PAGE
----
Ochsner asked for "any body camera footage or alternative any other law enforcement agency recording of the shooting [that] exists it is in the public interest to release the footage to document what took place in the moments leading up to, during, and immediately after the shooting."
It was that word "immediately" that Battle kept repeating. She pointed out that the video didn’t stop right after Franklin was shot.
Ochsner said he used the word immediately because he didn’t want a time gap between the shooting and then the video jumping in time to footage wouldn’t necessarily be relevant.
Judge Bell also pushed Battle on the interpretation of the word immediately, and to what portion of the video CMPD was applying it to.
DELIA: So in this case, it appears CMPD was choosing how to define immediately in length of time, which is pretty subjective. Judge Bell also said had the court received all the video evidence the first time the petition was heard, this hearing could have been avoided. The court only ever saw the 2 minute and 20 second video, until Judge Bell reviewed it this week.
RUMSEY: Who else was in the courtroom today?
DELIA: Well it’s not unusual for lawyers to be in a courtroom, but today there were a lot. You had attorneys for both sides as well as John Buchan, who was representing the Charlotte Observer. The newspaper had filed a petition of their own for the release of video footage. The lawyers for both Officer Wende Kerl and Officer Larry Deal were present, as well as an attorney for the state of North Carolina.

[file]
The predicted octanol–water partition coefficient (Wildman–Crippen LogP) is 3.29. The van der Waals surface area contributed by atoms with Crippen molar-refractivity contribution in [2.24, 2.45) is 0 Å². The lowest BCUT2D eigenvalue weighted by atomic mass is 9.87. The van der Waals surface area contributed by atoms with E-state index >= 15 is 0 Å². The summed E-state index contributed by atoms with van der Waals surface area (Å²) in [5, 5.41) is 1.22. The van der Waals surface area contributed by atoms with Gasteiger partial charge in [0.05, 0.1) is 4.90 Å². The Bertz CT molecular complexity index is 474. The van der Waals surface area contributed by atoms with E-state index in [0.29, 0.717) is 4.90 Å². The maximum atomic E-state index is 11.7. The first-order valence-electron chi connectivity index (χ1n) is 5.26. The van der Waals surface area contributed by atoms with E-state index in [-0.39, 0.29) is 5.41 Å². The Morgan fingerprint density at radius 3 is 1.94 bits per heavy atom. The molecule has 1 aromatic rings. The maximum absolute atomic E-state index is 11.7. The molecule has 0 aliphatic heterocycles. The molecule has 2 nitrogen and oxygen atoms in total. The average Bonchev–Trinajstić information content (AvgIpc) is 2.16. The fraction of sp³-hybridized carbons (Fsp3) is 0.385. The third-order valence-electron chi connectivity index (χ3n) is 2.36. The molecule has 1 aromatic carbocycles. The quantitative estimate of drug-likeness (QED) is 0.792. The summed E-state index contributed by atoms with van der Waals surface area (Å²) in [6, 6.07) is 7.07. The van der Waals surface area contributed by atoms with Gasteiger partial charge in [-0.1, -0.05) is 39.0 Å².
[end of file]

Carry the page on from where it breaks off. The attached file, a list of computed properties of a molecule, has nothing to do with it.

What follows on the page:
And an interesting point, as the hearing progressed, Jessica Battle - who was representing the city - said CMPD would be open to releasing 6 minutes and 35 seconds of the video, but not the full video. The reasoning was there was concern that the rest of the footage could cause potential legal problems for Officer Kerl if criminal charges are pursued.
Jeremey Smith, who represents Kerl, was heard by the court. He said originally he didn’t want any of the video released but now that a portion of it had been, not releasing the full footage would be more damaging to his client. The only thing he asked be redacted was the phone number of one of Kerl’s family members that is apparently heard or seen in the video.
RUMSEY: Anyone else in the courtroom of note?
Police Chief Kerr Putney was not only there, but was called to testify about his understanding of how the city council was able to view the entire footage of Kerl’s bodycam.
Putney was asked by Ochsner’s counsel if he knew how city council came to view the full body cam footage of officer Kerl. He said he did. He said he was directed by the City Manager Marcus Jones to disclose the video to the city council. Putney said he had some concerns, and said the response from Jones was that the city attorney Patrick Baker had said it was ok to do.
RUMSEY: Well did the court rule it was wrong for the city council to see that footage ahead of time and in its full length?
DELIA: Judge Bell said it was ok. The reason being it was just disclosed. Had council been given a copy of the video, that would have been problematic.
RUMSEY: And when do we expect the video to be released?
DELIA: The judge has asked that CMPD go through and blur the appropriate faces — members of the public who may appear later in the video. It should be available tomorrow at 5 p.m. to the petitioners and the public.